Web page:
Bell asserts the government's case against him must fail because there was insufficient independent evidence to corroborate the income statements on his tax returns. Bell relies on United States v. Smith, 348 U.S. 147, 75 S.Ct. 194, 99 L.Ed. 192 (1954). In Smith, the Supreme Court held that the government could not prove an essential element of the crime of tax evasion--understatement of income--through only the uncorroborated extra-judicial admissions of the accused. The Court based this holding on the general rule that an accused may not be convicted on his own uncorroborated confession. The defendant in Smith had supplied the government with a statement of his net worth at the beginning of the prosecution period which did not account for his net worth increases during the prosecution period. The Court noted that either direct evidence of the defendant's net worth or indirect evidence that he had understated his income could serve to corroborate the defendant's statements.

7

The government's burden of proof in a failure to file case is less than in a tax evasion case. In the latter, the prosecution must show the taxpayer's receipt of taxable income. United States v. Ballard, 535 F.2d 400, 405 (8th Cir.1976). Here, evidence of unexplained receipts shifts to the taxpayer the burden of coming forward with the amount of offsetting expenses. See id.; Siravo v. United States, 377 F.2d 469, 473-474 (1st Cir.1967). Thus, the government's independent proof of Bell's gross receipts may have been enough, standing alone, to make a submissible case for the jury. We need not reach that question, however, because the issue here is only whether the testimony concerning Bell's gross receipts at some of his concessions provided enough corroboration to render the income statements on his late-filed tax returns admissible. We agree with the district court that the corroboration was sufficient. We therefore conclude the evidence taken as a whole and viewed in the light most favorable to the government is sufficient to sustain Bell's conviction.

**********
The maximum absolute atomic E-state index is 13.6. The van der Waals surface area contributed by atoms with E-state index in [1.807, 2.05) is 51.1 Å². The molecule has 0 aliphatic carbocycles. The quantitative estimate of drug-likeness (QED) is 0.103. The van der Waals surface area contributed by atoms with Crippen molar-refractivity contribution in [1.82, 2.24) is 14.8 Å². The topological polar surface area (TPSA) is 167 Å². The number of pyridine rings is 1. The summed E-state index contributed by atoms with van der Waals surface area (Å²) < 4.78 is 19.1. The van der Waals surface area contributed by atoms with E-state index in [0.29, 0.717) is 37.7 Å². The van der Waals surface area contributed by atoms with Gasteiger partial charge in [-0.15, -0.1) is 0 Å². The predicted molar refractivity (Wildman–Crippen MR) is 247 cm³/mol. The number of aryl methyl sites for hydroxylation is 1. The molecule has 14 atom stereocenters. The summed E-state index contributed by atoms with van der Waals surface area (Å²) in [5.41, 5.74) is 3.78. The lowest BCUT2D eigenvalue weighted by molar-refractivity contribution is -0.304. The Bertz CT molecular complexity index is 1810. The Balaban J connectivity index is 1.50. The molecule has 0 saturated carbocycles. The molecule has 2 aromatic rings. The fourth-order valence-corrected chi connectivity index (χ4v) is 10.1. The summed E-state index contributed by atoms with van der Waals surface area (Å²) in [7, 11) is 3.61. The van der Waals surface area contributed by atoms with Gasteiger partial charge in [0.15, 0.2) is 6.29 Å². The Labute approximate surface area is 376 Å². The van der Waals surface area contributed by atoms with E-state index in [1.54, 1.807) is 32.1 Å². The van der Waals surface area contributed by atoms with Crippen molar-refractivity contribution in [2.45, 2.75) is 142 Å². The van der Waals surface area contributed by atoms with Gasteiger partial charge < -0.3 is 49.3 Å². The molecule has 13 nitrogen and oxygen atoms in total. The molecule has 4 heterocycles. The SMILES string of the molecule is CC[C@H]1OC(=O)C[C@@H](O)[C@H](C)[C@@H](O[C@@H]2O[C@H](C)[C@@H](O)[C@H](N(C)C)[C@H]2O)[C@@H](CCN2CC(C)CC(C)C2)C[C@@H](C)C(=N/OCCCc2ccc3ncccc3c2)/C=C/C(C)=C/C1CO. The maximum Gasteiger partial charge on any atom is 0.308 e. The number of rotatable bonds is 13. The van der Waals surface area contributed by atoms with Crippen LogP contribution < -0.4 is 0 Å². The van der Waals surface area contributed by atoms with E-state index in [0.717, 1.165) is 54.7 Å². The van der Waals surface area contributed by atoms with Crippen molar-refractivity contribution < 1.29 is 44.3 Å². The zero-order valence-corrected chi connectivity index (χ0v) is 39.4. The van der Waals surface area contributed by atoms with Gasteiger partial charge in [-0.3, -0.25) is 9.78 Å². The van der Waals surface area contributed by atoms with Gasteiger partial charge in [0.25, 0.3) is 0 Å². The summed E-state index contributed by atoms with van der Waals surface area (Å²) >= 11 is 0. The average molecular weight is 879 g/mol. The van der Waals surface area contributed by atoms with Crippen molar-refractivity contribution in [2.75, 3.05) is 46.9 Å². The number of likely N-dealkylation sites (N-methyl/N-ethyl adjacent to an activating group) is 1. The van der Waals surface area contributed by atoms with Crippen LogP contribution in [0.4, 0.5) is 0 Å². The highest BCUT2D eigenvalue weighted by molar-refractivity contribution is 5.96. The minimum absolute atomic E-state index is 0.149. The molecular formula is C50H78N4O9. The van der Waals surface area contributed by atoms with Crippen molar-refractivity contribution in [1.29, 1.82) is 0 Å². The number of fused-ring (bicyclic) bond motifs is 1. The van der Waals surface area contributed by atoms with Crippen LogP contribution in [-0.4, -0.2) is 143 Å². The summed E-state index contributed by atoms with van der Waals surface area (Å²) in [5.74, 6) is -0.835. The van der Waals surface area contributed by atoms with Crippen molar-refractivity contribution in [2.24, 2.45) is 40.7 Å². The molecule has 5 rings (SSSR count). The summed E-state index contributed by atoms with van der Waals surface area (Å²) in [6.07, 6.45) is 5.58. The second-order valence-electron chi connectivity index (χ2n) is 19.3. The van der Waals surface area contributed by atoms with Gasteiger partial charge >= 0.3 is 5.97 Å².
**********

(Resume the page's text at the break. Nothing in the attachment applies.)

8

Bell next contends his conviction should be reversed because the information supplied by the IRS in conjunction with the distribution of tax forms fails to adhere to the requirements of the Privacy Act, in particular 5 U.S.C. Sec. 552a(e)(3). That section requires government agencies which keep records on individuals to inform them when gathering information of the basis of the agency's authority; the purposes for which the information is intended to be used; the routine uses which may be made of the information; and the effects, if any, of not providing all or any part of the requested information. Bell focuses on the last requirement, arguing the IRS's failure to inform him of the criminal penalties that could result from his failure to file prejudiced him. The district court did not resolve this issue because it held that Bell waived this argument by his failure to raise it at trial before the magistrate.

9

Even if we agree with Bell that the issue was sufficiently raised at trial, it cannot be a basis for reversing his conviction. We have considered this Privacy Act argument in other appeals of convictions for willful failure to file tax returns and rejected it as meritless. United States v. Wilber, 696 F.2d 79, 80 (8th Cir.1982); United States v. Karsky, 610 F.2d 548, 549 n. 2 (8th Cir.1979), cert. denied, 444 U.S. 1092, 100 S.Ct. 1058, 62 L.Ed.2d 781 (1980). It is enough that the IRS booklets for the years in question state that the information given may be turned over to the Department of Justice; the Privacy Act does not require notice of the specific criminal penalty which may be imposed. United States v. Wilber, supra, 696 F.2d at 80; United States v. Rickman, 638 F.2d 182, 183 (10th Cir.1980) (Privacy Act notice in IRS booklets for 1975 and 1976 are adequate); see United States v. Annunziato, 643 F.2d 676, 678 (9th Cir.), cert. denied, 452 U.S. 966, 101 S.Ct. 3121, 69 L.Ed.2d 979 (1981), (citing Rickman and holding that the Privacy Act notice in W-4 statements is sufficient); Field v. Brown, 610 F.2d 981, 987-988 (D.C.Cir.), cert. denied, 446 U.S. 939, 100 S.Ct. 2160, 64 L.Ed.2d 792 (1979) (regulations which warn that the Department of Justice would be notified if information was not provided satisfied the Privacy Act).

10

Accordingly, the judgment of the district court is affirmed.